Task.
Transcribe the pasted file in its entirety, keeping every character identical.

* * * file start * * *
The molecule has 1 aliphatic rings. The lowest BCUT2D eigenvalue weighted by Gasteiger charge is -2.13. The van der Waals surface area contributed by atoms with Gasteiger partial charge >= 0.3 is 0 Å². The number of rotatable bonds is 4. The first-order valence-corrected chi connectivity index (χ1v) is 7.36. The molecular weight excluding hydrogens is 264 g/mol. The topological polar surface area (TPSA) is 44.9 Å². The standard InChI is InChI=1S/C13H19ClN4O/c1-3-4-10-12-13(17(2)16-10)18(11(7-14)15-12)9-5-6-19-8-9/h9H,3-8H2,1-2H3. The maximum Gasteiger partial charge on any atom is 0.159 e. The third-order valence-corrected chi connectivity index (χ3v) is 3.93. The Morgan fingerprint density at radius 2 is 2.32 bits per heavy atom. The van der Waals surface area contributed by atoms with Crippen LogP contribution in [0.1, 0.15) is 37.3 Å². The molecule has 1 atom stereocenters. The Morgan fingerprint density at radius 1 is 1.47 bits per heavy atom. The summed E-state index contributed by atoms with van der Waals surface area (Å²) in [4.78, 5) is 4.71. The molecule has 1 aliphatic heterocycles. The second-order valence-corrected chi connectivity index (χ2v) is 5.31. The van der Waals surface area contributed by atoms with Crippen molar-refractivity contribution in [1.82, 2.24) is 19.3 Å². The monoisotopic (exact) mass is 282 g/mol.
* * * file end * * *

The molecule has 1 aliphatic rings. The lowest BCUT2D eigenvalue weighted by Gasteiger charge is -2.13. The van der Waals surface area contributed by atoms with Gasteiger partial charge >= 0.3 is 0 Å². The number of rotatable bonds is 4. The first-order valence-corrected chi connectivity index (χ1v) is 7.36. The molecular weight excluding hydrogens is 264 g/mol. The topological polar surface area (TPSA) is 44.9 Å². The standard InChI is InChI=1S/C13H19ClN4O/c1-3-4-10-12-13(17(2)16-10)18(11(7-14)15-12)9-5-6-19-8-9/h9H,3-8H2,1-2H3. The maximum Gasteiger partial charge on any atom is 0.159 e. The third-order valence-corrected chi connectivity index (χ3v) is 3.93. The Morgan fingerprint density at radius 2 is 2.32 bits per heavy atom. The van der Waals surface area contributed by atoms with Crippen LogP contribution in [0.1, 0.15) is 37.3 Å². The molecule has 1 atom stereocenters. The Morgan fingerprint density at radius 1 is 1.47 bits per heavy atom. The summed E-state index contributed by atoms with van der Waals surface area (Å²) in [4.78, 5) is 4.71. The molecule has 1 aliphatic heterocycles. The second-order valence-corrected chi connectivity index (χ2v) is 5.31. The van der Waals surface area contributed by atoms with Crippen molar-refractivity contribution in [1.82, 2.24) is 19.3 Å². The monoisotopic (exact) mass is 282 g/mol.